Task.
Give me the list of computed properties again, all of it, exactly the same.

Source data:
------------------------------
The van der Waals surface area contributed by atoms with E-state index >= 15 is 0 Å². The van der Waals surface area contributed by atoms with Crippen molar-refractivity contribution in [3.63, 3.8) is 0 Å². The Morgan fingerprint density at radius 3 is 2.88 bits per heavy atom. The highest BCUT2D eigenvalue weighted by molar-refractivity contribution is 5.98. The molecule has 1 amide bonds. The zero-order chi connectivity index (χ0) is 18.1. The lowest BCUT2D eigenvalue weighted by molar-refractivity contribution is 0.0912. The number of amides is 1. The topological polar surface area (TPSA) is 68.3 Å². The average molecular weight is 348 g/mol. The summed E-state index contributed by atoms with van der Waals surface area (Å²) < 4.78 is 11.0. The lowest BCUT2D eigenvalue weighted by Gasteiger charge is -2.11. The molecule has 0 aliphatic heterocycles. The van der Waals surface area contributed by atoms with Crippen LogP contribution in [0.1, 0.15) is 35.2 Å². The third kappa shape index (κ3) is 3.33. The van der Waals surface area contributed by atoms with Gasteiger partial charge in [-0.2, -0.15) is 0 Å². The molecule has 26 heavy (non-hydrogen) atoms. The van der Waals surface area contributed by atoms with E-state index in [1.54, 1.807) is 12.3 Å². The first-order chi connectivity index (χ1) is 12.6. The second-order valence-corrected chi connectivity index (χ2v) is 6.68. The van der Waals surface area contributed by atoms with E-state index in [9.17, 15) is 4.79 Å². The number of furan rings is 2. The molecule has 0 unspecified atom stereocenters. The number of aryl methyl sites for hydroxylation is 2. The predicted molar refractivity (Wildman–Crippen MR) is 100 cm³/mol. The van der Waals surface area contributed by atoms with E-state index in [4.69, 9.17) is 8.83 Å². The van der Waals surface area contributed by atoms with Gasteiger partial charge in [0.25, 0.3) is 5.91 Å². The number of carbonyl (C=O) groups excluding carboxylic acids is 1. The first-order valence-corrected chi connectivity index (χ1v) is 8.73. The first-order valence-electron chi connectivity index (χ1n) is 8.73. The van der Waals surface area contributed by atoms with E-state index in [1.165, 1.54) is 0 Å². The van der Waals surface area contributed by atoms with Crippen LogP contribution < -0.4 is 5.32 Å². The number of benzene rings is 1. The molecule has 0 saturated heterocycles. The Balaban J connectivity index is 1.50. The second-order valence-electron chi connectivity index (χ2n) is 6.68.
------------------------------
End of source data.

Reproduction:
The van der Waals surface area contributed by atoms with E-state index >= 15 is 0 Å². The van der Waals surface area contributed by atoms with Crippen molar-refractivity contribution in [3.63, 3.8) is 0 Å². The Morgan fingerprint density at radius 3 is 2.88 bits per heavy atom. The highest BCUT2D eigenvalue weighted by molar-refractivity contribution is 5.98. The molecule has 1 amide bonds. The zero-order chi connectivity index (χ0) is 18.1. The lowest BCUT2D eigenvalue weighted by molar-refractivity contribution is 0.0912. The number of amides is 1. The topological polar surface area (TPSA) is 68.3 Å². The average molecular weight is 348 g/mol. The summed E-state index contributed by atoms with van der Waals surface area (Å²) < 4.78 is 11.0. The lowest BCUT2D eigenvalue weighted by Gasteiger charge is -2.11. The molecule has 0 aliphatic heterocycles. The van der Waals surface area contributed by atoms with Crippen LogP contribution in [0.1, 0.15) is 35.2 Å². The third kappa shape index (κ3) is 3.33. The van der Waals surface area contributed by atoms with Gasteiger partial charge in [-0.2, -0.15) is 0 Å². The molecule has 26 heavy (non-hydrogen) atoms. The van der Waals surface area contributed by atoms with E-state index in [1.54, 1.807) is 12.3 Å². The first-order chi connectivity index (χ1) is 12.6. The second-order valence-corrected chi connectivity index (χ2v) is 6.68. The van der Waals surface area contributed by atoms with E-state index in [9.17, 15) is 4.79 Å². The number of furan rings is 2. The molecule has 0 unspecified atom stereocenters. The number of aryl methyl sites for hydroxylation is 2. The predicted molar refractivity (Wildman–Crippen MR) is 100 cm³/mol. The van der Waals surface area contributed by atoms with E-state index in [4.69, 9.17) is 8.83 Å². The van der Waals surface area contributed by atoms with Gasteiger partial charge in [0.25, 0.3) is 5.91 Å². The number of carbonyl (C=O) groups excluding carboxylic acids is 1. The first-order valence-corrected chi connectivity index (χ1v) is 8.73. The first-order valence-electron chi connectivity index (χ1n) is 8.73. The van der Waals surface area contributed by atoms with E-state index in [1.165, 1.54) is 0 Å². The van der Waals surface area contributed by atoms with Crippen LogP contribution < -0.4 is 5.32 Å². The number of benzene rings is 1. The molecule has 0 saturated heterocycles. The Balaban J connectivity index is 1.50. The second-order valence-electron chi connectivity index (χ2n) is 6.68.